A year and a half after moving into a new 13,000-square-foot facility in Catalina, the Golden Goose Thrift Shop continues to grow and thrive, offering the public a variety of goods that fills the space to near overflowing.
Golden Goose, a 501(c)(3) nonprofit, is the collaboration of two other 501(c)(3) organizations — Catalina Community Services and SaddleBrooke Community Outreach — and is overseen by a 10-member board of directors.
Stephanie Urdiales, Golden Goose’s general manager, said the two groups used to conduct weekend yard sales that became so successful they started the thrift shop eight years ago. The first incarnation of Golden Goose was on Oracle Road north of Pinto Lane, Urdiales noted, but the shop outgrew the place so the parent groups constructed the new facility.
While there are four full-time staff members who manage and administer the thrift shop, the Golden Goose boasts a whopping 450 volunteers on its books who donate a minimum of three hours of work per week in the store or its sorting room in the back. Many volunteers work more than the minimum requirement.
Urdiales said the staff attempts to place volunteers in the area where they have an interest, such as books, sporting goods or computers. Golden Goose’s departments also include clothing, jewelry, furniture, holiday items, movies, music, linens, tools and hardware, exercise equipment, vintage materials, artwork, collectibles, kitchen goods and household items.
Barbara McClure, executive director of Catalina Community Services, said the net profits from Golden Goose are split evenly between the two sponsoring organizations.
“The Golden Goose typically funds half of our budget,” she said, “with the other half coming from direct donors who contribute 35 percent and 15 percent from grants. We were very fortunate this year because the Golden Goose is very successful in its new location, and we received an extra bonus distribution we didn’t expect.”
Money from the Golden Goose goes to a number of Catalina Community Services programs that focus on children and seniors in the area, as well as providing assistance to communities, McClure said. These include the Tri-Communities Food Bank, clothing bank, senior nutrition program, youth programs, scholarships, Meals on Wheels and a senior center.
At SaddleBrooke Community Outreach, board president Maggie de Block said Golden Goose monies fund Kid’s and Teen closets to buy wardrobes for those in need, swim lessons for kids in San Manuel and Mammoth, scholarships and tutoring programs, among others.
Chuck Davis, an Oro Valley resident and member of the Golden Goose board, said the biggest problem facing the thrift shop “is to grow our donators of material to sell. Over half of our donations come from the SaddleBrooke community and from Sun City Vistoso.”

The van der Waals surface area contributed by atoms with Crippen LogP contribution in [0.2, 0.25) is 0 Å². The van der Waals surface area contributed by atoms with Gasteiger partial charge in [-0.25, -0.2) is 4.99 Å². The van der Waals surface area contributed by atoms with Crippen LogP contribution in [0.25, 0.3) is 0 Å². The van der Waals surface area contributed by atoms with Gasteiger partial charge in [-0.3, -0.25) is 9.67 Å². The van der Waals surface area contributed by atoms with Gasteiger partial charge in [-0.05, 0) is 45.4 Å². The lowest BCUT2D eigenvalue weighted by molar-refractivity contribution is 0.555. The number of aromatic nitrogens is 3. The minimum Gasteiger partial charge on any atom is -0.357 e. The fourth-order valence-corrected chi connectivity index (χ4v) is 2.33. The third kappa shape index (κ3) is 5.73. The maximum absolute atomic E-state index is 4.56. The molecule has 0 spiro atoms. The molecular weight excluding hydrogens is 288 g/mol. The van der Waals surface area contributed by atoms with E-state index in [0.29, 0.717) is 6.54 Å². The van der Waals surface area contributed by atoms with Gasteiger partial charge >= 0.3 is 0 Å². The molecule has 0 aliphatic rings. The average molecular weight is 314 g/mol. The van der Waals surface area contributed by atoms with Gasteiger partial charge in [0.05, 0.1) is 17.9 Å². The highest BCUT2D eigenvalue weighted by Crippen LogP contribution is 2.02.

Davis noted Golden Goose has been advertising and doing promotional pushes through daily and weekly newspapers, direct mail and the Internet to increase the level of donations.
“We also encourage people to contact us and volunteer to work in the thrift shop, whether out on the selling floor or in the back cataloging and pricing items,” Davis said. “For some of the volunteers, it has become something of a social club where they can do something good for the community and meet other people.”
Urdiales pointed out that while the public part of the shop is loaded with a variety of styles and types of goods, it’s the back room that is the heart of the place.
“That’s where all the donations are received, inspected, cleaned, tested and priced,” she said. “Then they’re put on carts and moved out onto the sales floor. A lot of our volunteers work in the back of our shop.”
Golden Goose even has a computer department in the back room where volunteer experts put together personal computers that eventually find their way to the front of the store.
“They use the same software as the CIA to clean the hard drives on the computers when we receive them,” Urdiales noted.
There’s a small photography sale area in the front of the store, courtesy of a volunteer professional photographer who donates his time to process any cameras or camera-related equipment that is donated.
Furniture is the biggest seller at Golden Goose, followed a close second by clothing, Urdiales noted. Yet Urdiales plans on expanding the shop’s offerings this fall.
“We’ll start accepting home improvement items – DIY (do-it-yourself) merchandise,” she said. “For instance, we’ll have kitchen cabinets and countertops, lighting fixtures, tiles and flooring. We felt it’s a good way to broaden our merchandise base and offer more value to our customers.”